Victoria's renovated Capitol 6 reopens Nov. 4 as luxury multiplex

Movie house gains bigger screens, reclining seats

Capital region moviegoers will have six more downtown movie screens to choose from when Capitol 6 Cinemas reopens Nov. 4 as a luxury multiplex, its new owner confirmed Tuesday.

The cinema complex that was closed by Empire Company Ltd. in 2013 has been undergoing renovations since June, including new carpeting, paint, and installation of reclining luxury seats and digital projectors.

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Andrew Golin, vice-president of Regency Theatres, the U.S. chain that operates theatres in California, Nevada and Arizona, began renovations at the aging multiplex shortly after leasing the theatre portion of the two-storey, 48,087-square-foot building at the corner of Yates and Blanshard streets. The building was purchased last year by Jawl Properties, which also built the Atrium office and retail building at 800 Yates St.

The Capitol 6 reopening date was confirmed a day after Cineplex Entertainment announced it would replace all of the standard seating in Cineplex Odeon, its downtown multiplex at 780 Yates St., with luxury recliners.

Golin, whose father is the late Harry Golin, the legendary local projectionist, said he learned about the Cineplex expansion two weeks ago while his first-run movie house’s makeover was underway.

“It’s ultimately a good thing, because they are now luxury and we are luxury and people have more options downtown,” he said. “We won’t be playing the same films at the same time.”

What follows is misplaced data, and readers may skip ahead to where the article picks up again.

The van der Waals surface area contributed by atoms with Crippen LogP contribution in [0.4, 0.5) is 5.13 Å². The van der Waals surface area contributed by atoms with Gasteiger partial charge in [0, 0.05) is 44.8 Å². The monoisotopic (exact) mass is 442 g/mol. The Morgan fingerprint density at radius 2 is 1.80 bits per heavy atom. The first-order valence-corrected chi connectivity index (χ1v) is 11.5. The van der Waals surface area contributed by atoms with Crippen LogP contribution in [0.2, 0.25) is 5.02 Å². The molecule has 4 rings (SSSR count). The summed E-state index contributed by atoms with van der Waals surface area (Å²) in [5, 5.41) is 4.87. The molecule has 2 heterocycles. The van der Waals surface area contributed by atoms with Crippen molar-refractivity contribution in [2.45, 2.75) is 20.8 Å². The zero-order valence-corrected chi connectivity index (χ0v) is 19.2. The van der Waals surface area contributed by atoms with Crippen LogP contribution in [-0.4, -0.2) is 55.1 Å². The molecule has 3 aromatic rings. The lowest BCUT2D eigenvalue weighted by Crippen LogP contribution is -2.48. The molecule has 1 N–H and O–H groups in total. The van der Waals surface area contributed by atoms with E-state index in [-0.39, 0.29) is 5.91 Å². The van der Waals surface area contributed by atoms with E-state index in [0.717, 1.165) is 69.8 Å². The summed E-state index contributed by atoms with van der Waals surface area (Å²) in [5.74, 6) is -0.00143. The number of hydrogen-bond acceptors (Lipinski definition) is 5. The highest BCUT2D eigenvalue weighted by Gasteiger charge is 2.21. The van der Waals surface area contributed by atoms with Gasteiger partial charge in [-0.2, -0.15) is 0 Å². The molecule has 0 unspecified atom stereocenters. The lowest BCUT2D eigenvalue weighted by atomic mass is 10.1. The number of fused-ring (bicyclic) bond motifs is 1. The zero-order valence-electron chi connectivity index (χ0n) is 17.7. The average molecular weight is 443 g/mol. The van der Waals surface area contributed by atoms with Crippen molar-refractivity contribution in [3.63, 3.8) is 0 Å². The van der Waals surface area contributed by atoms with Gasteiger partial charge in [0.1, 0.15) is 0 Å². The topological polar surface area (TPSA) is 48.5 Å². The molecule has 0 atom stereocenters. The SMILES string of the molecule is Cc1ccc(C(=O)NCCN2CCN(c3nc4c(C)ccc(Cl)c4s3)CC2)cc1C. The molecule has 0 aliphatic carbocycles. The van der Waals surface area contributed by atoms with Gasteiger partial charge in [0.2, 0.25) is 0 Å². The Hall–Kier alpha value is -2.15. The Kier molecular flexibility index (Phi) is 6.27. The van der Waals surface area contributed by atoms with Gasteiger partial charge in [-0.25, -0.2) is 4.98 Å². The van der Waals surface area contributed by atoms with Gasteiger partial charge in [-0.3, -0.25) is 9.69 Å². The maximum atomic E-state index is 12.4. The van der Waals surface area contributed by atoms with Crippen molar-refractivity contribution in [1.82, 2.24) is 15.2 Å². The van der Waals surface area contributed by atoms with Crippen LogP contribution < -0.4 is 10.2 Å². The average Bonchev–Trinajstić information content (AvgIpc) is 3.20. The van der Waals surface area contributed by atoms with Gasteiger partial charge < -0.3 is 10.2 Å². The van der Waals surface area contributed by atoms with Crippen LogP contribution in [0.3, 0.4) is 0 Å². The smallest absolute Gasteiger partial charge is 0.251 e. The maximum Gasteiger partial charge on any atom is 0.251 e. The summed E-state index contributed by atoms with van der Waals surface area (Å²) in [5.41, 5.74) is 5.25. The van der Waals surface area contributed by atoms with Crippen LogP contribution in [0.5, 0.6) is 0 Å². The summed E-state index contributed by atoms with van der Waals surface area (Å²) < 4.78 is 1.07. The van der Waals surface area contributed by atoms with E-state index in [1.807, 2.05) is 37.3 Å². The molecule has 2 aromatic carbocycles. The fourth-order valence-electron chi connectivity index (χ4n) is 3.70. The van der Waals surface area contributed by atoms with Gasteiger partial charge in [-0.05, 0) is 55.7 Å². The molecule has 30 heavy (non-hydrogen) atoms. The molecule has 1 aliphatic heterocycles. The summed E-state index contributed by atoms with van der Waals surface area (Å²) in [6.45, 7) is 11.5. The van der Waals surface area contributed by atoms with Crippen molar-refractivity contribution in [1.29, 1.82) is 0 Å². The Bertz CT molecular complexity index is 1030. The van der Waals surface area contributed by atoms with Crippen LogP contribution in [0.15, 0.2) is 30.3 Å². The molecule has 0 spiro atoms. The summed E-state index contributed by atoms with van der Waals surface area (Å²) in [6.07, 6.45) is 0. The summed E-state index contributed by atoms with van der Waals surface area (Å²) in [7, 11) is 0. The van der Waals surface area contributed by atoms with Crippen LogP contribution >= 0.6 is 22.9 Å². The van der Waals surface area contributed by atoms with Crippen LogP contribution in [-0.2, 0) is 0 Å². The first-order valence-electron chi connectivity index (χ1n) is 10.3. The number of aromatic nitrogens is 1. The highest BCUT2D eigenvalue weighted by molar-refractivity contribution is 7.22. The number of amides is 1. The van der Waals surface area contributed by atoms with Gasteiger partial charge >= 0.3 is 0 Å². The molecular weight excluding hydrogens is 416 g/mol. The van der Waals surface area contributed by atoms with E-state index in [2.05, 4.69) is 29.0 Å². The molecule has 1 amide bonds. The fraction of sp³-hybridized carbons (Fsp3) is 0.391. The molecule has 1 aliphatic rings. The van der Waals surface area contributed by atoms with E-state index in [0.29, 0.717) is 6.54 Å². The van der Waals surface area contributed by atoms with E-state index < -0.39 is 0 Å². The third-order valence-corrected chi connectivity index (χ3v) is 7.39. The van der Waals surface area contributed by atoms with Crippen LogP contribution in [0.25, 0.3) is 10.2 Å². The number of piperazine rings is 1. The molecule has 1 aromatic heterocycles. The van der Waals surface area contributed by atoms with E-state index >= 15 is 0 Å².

After considering a name change for the theatre that Famous Players originally opened as Victoria’s first multiplex in 1981, Golin, who often went to movies there growing up, decided to stick with the original.

“People know it as the Capitol 6, and they are very fond of it. There’s a bit of history there,” the Las Vegas-based exhibitor said.

The theatre is notable for its geometric exterior and winding ramp. Golin had hoped to reopen it by August. He said delays were due in part to his new Canadian company’s decision to also add larger screens. “The bigger the screen, the better.”

He said the new Capitol 6 will also be the first cinema on Vancouver Island to have a Coca-Cola Freestyle self-serve machine. The touch-screen soda fountain features dozens of Coca-Cola drinks, with users selecting mixtures to create custom flavours.

Although the luxury seating was a pricey investment, Golin said he opted to install “top-of-the-line seats” with two motors that operate backrests and footrests separately.

To accommodate the recliners, Capitol 6 will have 564 seats, less than half its original capacity. Capacity at the Odeon is also dropping because of the recliners, dipping to about 1,000 from 1,800.

“This is going to be a completely new moviegoing experience,” Golin said. “We operate these with reserved seating. You go online, pull up the movie you want to see and pick your seats. No waiting in lines.”

He said movie admissions would be competitively priced and close to ticket prices charged at the Odeon.

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